The Wiz Review: Despite Stunning Performances, New Revival Eases Aimlessly Down the Road

A smarter, warmer, bolder revival of The Wiz remains tantalizingly out of reach.

The Wiz
Photo: Jeremy Daniel

Before Dorothy’s mother passed away, she had a favorite saying, as Aunt Em reminds her grieving niece in the opening scene of The Wiz: “The hard stuff is there to let you know just how good you got it.” And while that’s a curious mantra to undergird a production of a Broadway musical, there’s something to it in the latest revival.

The first musical by a Black composer to win Tony Awards for best musical and best score, this well-loved show turns 50 next year. If Schele Williams’s simplistic and sometimes bewildering staging doesn’t itself demonstrate how the show has held up across those decades, she wisely steers all attention toward the main event: the stunning vocal performances from her cast. And since the show’s underwhelming visuals feel like less of a distraction than an afterthought, it’s easy enough to put the “hard stuff” to one side and just relish the aural euphoria.

Unbridled joy arrives on the stage of the Marriott Marquis in the form of Broadway newcomer Nichelle Lewis, a Dorothy whose vocals sometimes rival Stephanie Mills’s astonishing teenaged performance on the original 1975 cast album and Diana Ross’s (rather older) interpretation of the role in Sidney Lumet’s much-maligned 1978 film. Lewis’s supreme control allows her to communicate Dorothy’s maturity from wide-eyed uncertainty into gutsy self-determination.


Lewis’s voice grows throughout The Wiz as she does. In “Be a Lion,” which, along with the finale “Home,” are two of the most stirring ballads ever composed for the musical theater, Lewis even lets loose a chills-inspiring, Mariah Carey-evoking whistle tone. A voice that can do anything, this revival seems to argue, must belong to a girl who can do anything.

Lewis is well-matched in all of her fellow travelers: Avery Wilson’s silken-voiced Scarecrow, Phillip Johnson Richardson’s bashfully cool Tin Man, and, best of all, Kyle Ramar Freeman’s kittenishly expressive Lion. Chart-topping singer Deborah Cox is convincing as Glinda, scatting heartily through “He’s the Wiz” and reaching the rafters in a moving “Believe in Yourself,” while the ever-affable Wayne Brady makes a dapper return to Broadway in the title role.

The Wiz
Deborah Cox as Glinda in The Wiz. Jeremy Daniel

Fans of previous iterations of The Wiz will find little of William F. Brown’s original book intact. Comedian Amber Ruffin (a Tony nominee last season for Some Like It Hot) has rewritten almost all of the dialogue with a winking lightheartedness that’s occasionally deliriously funny but also often just plain delirious. In her reimagining of the Tin Man’s backstory, for example, his transformation took place after he unwittingly roasted a Wicked Witch for a pitchy karaoke performance of Roberta Flack’s “Killing Me Softly.” (Ruffin’s script runs rampant with roasts: “You’re an eight-year-old traveling with talking garbage and a dusty cat,” an Ozian guard tells Dorothy.) Logic doesn’t abound here—nor is it sought—but the cast gamely delivers Ruffin’s one-liners with a unifying smirky sensibility that serves the unserious material well.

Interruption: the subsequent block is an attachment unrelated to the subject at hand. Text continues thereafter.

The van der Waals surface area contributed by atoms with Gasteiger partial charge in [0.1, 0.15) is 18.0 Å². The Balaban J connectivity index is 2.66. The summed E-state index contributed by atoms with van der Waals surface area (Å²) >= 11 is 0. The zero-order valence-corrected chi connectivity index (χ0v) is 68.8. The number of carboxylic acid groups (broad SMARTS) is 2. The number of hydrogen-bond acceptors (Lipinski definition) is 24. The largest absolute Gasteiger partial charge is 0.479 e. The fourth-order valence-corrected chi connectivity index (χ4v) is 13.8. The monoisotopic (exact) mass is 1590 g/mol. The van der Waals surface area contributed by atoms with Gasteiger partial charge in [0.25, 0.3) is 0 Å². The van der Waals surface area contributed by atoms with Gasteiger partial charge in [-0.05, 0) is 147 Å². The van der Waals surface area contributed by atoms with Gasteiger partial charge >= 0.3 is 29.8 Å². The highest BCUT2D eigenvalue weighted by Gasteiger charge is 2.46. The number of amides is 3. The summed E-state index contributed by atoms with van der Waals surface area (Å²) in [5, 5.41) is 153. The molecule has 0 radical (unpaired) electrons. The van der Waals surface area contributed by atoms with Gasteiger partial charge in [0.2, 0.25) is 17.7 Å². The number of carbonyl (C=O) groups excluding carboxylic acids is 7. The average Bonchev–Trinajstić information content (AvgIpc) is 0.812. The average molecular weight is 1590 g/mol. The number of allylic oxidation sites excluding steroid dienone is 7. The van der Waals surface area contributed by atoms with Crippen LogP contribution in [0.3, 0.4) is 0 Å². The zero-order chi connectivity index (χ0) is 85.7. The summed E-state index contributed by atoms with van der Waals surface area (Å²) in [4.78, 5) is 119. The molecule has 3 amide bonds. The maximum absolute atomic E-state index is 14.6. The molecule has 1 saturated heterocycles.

But the book was never the show’s selling point anyway. That was always the score by Charlie Smalls, in all its soul-rooted buoyancy and depth of feeling. (Luther Vandross provided a sole tune, the glorious “Everybody Rejoice.”) Joseph Joubert’s new orchestrations add a jazzier playfulness throughout, even if Harold Wheeler’s original classic arrangements are missed: Most disappointing is the absence of the entire tornado sequence, some of the most thrilling music (co-composed by Wheeler, not Smalls) on the original recording. What little tornado does remain, Williams stages incomprehensibly, with the swirling gray silks hardly conveying a weather event, let alone suggesting that Dorothy and her house have gone airborne.


Other half-hearted staging moments include a low-energy battle with forest monsters, a lifeless excursion to the seductive poppy fields, and a clumsy take on the climactic melting scene. During several musical numbers, namely Dorothy’s “Soon as I Get Home,” as she first travels down the yellow brick road, the cast seems to meander aimlessly. The small-scale set mainly consists of rolling facades and a tree stump or two, all in front of Daniel Brodie’s cartoonish projections, which range from cute to tacky but never really impress. And while individual dancers exude distinctive personalities, the ensemble delivers JaQuel Knight’s choreography without the sort of sharp synchronization typically expected from Broadway choruses.

But the updates to the score also include some terrific new vocal arrangements courtesy of Allen René Louis, and the moment that Dorothy, Scarecrow, Tin Man, and Lion raise their voices in fresh harmony at the end of the first act, the production’s shortcomings could be forgiven and must be forgotten. A smarter, warmer, bolder revival of The Wiz remains tantalizingly out of reach, but Lewis delivers brains, heart, and courage all on her own.

The Wiz is now running at the Marquis Theatre.

Dan Rubins

Dan Rubins is a writer, composer, and arts nonprofit leader. He’s also written about theater for CurtainUp, Theatre Is Easy, A Younger Theatre, and the journal Shakespeare. Check out his podcast The Present Stage.

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